Bizet: L'Arlesienne, incidental music.
When Georges Bizet wrote his incidental music to Andre Daudet's play L'Arlesienne (The Girl from Arles) in 1872, the public and critics thought it distracted from the rest of the production. The fact is, it was probably better than the drama and upstaged it. Neither the play nor the incidental music has fared well ever since in its original form. But the sly Bizet recognized a good thing when he heard it and extracted two suites of music from his work, which have, of course, have gone on to become classic warhorses that we all have in our collections.
Anyway, in 1982 Michel Plasson recorded the complete incidental music for EMI, pretty much as Bizet first intended it, and EMI have reissued it at budget price. It is a bargain for those looking for something different. The performance is delicate and nuanced, filled with sweetness and passion in equal amounts, but characterized mostly by the suaveness of Plasson's direction. Oh, you'll recognize all the familiar bits, to be sure, but it's the additional twenty minutes or so that are fascinating. It's also interesting, if not entirely better, to hear the music in its initial dramatic order.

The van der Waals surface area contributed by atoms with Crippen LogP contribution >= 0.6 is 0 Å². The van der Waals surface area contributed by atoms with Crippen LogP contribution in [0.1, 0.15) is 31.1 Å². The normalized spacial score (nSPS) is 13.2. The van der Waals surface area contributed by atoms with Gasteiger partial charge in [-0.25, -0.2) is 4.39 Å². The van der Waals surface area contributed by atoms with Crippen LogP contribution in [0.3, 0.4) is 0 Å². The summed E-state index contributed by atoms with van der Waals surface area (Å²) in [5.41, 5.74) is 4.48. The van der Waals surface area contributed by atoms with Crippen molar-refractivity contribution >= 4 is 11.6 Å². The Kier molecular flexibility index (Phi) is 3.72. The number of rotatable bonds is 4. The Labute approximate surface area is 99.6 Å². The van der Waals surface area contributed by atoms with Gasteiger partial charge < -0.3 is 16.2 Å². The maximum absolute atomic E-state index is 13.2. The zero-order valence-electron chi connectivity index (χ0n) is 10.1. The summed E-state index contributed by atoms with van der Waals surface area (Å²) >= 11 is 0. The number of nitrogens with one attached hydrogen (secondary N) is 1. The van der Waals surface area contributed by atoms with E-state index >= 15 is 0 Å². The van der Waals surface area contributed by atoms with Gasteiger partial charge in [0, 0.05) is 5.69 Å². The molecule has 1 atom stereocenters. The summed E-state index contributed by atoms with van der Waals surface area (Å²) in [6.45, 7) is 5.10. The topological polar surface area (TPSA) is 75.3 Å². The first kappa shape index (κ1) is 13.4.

The sound is fine, too, warm and spacious, with plenty of bloom and ambient air. However, and here's the rub, when you compare it as I did to Paul Paray's 1956 recording of the suites for Mercury, you find the old Mercury sounding much firmer, much more transparent, and much more authoritative all the way around. Think of that: A recording thirty years older sounding thirty years better than the newer one.
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|Date:||May 1, 2007|
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